From Civil War to Civil Rights


Kentucky retained the institution of slavery and more than 225,000 slaves until ratification of the 13th Amendment in 1865. During the war Camp Nelson and its recruiters became the focus of intense resistance by area whites who either opposed the Union or hated seeing black men in uniform. Kidnapping and murder became so common that Secretary of War Edwin Stanton had to issue directives against the state for its resistance to Union recruitment efforts. White supremacists who refused to accept the end of slavery continued terrorist activities after the war. Perhaps the saddest part of Camp Nelson's history involved the Battle of Saltville, Virginia, in October 1864, when many wounded men who had previously been stationed at the camp were murdered in their hospital beds by Confederates outraged at the sight of uniformed black soldiers.

Despite the misery and sacrifice, the soldiers and freedpeople at Camp Nelson found joy in celebrating the Fourth of July in 1865. With the war over, thousands of black soldiers paraded on the grounds with thousands of former slaves to hear military bands and speeches and sing songs, some by black schoolgirls. As the New York Weekly Anglo-African reported on July 22, "Such an assemblage of colored people on the 'sacred soil of Kentucky' was never before beheld." J. R. Clifford did not muster out until November 1865, so he must have witnessed the celebrations and probably participated in them.

He had become a soldier, but he never fought a battle. Instead he found his battles after the war, in courtrooms and in a society that still resisted providing equal rights to all citizens. In a sad irony, he suffered more injuries in the field of law than he had in military service. Working as a lawyer in West Virginia in 1896, he impaneled the first black jury in the state. For those efforts the opposing attorney attacked him with an inkwell and an iron stand, then struck him on the head with a three-cornered paper weight, which left him traumatized for over a year.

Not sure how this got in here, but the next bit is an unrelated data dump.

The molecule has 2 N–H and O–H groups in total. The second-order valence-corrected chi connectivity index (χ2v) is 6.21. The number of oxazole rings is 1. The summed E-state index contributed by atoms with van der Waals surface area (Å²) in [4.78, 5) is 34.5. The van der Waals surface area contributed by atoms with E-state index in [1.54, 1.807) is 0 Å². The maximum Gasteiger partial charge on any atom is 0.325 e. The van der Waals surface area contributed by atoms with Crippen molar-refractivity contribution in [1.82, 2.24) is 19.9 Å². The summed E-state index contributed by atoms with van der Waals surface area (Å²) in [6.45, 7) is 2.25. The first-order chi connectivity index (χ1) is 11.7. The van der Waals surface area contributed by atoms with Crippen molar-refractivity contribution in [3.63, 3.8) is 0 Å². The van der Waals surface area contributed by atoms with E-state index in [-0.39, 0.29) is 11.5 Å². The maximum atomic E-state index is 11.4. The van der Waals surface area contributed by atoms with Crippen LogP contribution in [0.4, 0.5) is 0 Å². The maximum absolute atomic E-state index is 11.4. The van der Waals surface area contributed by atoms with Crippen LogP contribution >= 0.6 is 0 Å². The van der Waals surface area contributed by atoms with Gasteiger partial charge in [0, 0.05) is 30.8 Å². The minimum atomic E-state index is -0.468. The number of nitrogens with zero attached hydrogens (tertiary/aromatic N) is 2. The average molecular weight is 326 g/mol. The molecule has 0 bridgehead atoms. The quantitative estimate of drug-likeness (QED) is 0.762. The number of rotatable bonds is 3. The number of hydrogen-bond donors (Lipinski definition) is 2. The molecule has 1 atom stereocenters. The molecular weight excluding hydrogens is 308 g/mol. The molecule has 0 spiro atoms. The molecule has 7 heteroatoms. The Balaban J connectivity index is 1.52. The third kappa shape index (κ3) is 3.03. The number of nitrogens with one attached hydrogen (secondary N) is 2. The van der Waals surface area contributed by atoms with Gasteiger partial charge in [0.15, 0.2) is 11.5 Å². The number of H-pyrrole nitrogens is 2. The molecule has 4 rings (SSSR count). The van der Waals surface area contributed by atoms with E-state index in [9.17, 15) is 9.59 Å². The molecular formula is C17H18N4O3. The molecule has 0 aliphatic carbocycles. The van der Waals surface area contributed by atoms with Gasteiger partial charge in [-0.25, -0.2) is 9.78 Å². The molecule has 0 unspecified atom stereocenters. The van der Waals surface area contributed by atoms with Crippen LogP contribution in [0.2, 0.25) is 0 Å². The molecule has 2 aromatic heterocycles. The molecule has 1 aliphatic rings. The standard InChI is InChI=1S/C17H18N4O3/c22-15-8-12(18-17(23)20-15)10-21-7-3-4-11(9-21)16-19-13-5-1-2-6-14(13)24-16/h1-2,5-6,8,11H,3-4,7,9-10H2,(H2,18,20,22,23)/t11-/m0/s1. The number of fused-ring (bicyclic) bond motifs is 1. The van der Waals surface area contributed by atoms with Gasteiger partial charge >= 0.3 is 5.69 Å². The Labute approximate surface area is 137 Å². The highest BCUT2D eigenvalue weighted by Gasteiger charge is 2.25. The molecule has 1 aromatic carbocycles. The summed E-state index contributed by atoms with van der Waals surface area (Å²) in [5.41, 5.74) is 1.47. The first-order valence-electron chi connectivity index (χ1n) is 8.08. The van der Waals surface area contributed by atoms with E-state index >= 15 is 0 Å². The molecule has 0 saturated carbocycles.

J. R. Clifford died in October 1933, leaving a wife, Mary Franklin Clifford, whom he had married on December 28, 1876, at Storer College in Harpers Ferry. The couple had 11 children. Besides his family, J. R. Clifford left behind a legacy of commitment to the cause of civil rights, a struggle that had merely begun after the Civil War ended slavery. He had lived an extraordinary life, and I as learned about his battles and accomplishments I truly understood what my mother meant. Her family had indeed "come from people."

Henry Louis Gates, Jr. is the Alphonse Fletcher University Professor at Harvard University. He would like to thank Jane Ailes and Donald Yacovone for their generous assistance with the research for this article.